Many bloggers are starting to tease out the social and infrastructure implications of driverless cars, including David Alpert over at the Atlantic:
[Driverless cars] will bring many changes, but when it comes to the car’s role in the city, they may just intensify current tensions.
David suggests that new technology will simply exacerbate current trends by “trigger[ing] a whole new round of pressure to further redesign intersections for the throughput of vehicles above all else”:
If autonomous cars travel much faster than today’s cars and operate closer to other vehicles and obstacles, as we see in the [University of] Texas team’s simulation , then they may well kill more pedestrians. Or, perhaps the computers controlling them will respond so quickly that they can avoid hitting any pedestrian, even one who steps out in front of a car.
In that case, we might see a small number of people taking advantage of that to cross through traffic, knowing the cars can’t kill him. That will slow the cars down, and their drivers will start lobbying for even greater restrictions on pedestrians, like fences preventing midblock crossings.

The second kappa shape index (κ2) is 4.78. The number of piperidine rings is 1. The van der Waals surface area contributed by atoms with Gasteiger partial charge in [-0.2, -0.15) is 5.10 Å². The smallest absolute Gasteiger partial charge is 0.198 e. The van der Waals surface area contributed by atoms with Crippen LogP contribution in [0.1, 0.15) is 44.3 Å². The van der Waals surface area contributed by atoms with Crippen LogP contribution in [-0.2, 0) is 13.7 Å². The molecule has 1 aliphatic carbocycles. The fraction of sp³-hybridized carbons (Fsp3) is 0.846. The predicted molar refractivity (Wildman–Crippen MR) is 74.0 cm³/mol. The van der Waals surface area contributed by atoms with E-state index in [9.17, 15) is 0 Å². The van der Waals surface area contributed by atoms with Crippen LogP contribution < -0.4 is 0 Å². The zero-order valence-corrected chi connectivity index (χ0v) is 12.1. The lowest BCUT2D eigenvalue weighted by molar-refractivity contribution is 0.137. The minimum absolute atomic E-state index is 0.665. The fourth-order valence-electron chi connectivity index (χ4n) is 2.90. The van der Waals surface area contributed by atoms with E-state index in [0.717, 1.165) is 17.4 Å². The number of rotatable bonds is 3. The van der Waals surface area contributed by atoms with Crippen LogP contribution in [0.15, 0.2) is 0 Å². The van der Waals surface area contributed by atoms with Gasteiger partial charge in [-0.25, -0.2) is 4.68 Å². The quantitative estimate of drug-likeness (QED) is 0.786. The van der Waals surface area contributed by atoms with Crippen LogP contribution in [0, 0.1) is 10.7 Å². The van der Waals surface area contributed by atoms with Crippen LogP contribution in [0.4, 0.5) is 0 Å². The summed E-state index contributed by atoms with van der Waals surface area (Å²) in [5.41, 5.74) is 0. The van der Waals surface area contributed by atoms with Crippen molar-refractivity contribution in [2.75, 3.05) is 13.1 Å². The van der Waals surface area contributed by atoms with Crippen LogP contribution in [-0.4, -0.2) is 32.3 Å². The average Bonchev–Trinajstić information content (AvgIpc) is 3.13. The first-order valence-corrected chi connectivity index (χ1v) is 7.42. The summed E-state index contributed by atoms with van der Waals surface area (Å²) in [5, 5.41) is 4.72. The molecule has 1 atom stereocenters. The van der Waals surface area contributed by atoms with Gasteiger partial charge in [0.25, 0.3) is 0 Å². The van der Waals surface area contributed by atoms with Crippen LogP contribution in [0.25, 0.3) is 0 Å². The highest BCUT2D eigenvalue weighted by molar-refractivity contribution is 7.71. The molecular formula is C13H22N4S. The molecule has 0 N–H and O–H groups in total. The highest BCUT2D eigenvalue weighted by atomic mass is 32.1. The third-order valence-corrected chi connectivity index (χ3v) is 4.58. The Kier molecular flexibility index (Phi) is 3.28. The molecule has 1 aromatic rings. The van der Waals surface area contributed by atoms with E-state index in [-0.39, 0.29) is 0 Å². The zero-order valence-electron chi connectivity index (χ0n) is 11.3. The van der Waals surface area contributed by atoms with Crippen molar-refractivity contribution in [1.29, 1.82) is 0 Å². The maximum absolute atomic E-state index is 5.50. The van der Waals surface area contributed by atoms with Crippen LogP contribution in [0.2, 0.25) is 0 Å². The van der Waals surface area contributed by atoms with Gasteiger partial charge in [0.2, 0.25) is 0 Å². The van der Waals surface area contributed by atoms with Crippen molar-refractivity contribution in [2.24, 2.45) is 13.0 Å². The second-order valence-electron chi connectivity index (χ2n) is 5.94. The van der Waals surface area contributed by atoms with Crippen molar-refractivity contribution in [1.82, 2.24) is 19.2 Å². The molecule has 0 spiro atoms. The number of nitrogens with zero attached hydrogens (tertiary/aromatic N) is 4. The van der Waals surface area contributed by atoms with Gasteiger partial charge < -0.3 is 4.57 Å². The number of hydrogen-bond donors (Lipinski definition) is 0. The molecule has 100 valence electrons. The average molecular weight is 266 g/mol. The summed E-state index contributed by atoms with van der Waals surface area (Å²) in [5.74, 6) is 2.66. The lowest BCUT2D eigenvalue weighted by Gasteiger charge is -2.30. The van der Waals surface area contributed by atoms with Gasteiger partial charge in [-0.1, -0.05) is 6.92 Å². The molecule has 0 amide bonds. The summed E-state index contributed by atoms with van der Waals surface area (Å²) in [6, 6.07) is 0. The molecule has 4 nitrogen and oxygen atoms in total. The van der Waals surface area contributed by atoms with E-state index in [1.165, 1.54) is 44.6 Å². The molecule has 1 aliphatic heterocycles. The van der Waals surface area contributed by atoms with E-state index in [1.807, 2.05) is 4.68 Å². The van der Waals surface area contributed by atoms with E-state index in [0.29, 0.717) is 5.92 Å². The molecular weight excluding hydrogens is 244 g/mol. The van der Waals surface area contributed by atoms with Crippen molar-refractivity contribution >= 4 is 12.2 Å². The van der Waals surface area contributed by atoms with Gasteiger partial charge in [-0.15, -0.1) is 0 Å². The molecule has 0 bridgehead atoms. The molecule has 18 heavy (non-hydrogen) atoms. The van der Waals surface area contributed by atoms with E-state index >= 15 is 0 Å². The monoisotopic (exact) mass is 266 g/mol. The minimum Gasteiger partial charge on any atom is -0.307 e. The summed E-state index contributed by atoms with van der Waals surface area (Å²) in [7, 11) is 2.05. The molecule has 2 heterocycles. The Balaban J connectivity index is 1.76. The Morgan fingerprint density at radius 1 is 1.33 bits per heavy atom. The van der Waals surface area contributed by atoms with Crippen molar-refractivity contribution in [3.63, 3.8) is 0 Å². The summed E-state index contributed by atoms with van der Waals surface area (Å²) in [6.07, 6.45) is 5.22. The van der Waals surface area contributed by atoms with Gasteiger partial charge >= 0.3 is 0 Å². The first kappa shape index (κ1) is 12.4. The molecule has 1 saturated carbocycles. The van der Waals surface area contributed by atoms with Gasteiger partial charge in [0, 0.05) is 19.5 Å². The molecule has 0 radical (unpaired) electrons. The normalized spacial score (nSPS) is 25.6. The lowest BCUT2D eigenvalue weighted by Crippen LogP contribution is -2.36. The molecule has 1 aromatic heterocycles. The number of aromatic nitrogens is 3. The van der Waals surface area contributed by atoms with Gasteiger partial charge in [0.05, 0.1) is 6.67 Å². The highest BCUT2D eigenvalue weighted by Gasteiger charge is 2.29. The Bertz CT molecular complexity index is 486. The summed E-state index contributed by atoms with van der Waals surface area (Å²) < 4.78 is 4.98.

Our metropolitan areas could then look, more and more, like zoos for humans interlaced with pathways for the dominant species, the robot car.
Personally, I think one of these scenarios (i.e., “travel much faster…[and] kill more pedestrians”) is unlikely. Initially, driverless cars will almost certainly be much more expensive than equivalent conventional vehicles. A car that is both (1) more expensive and (2) more dangerous seems unlikely to sell well, to say nothing of the likelihood that such lawsuit-magnets would be sued utterly out of existence. To catch on with a mass market, driverless cars will at least need to uphold safety’s current status quo.
As far as David’s second fear (“metropolitan areas [that] look, more and more, like zoos for humans”), I’m unclear how much that differs from current development patterns. While there are plenty of examples of “walkable” cities, much of contemporary American infrastructure is extremely unfriendly to pedestrians, cyclists, and other non-car users. To the extent that cars dominate today’s roads, a move to driverless cars seems only to continue, rather than augment, that trend.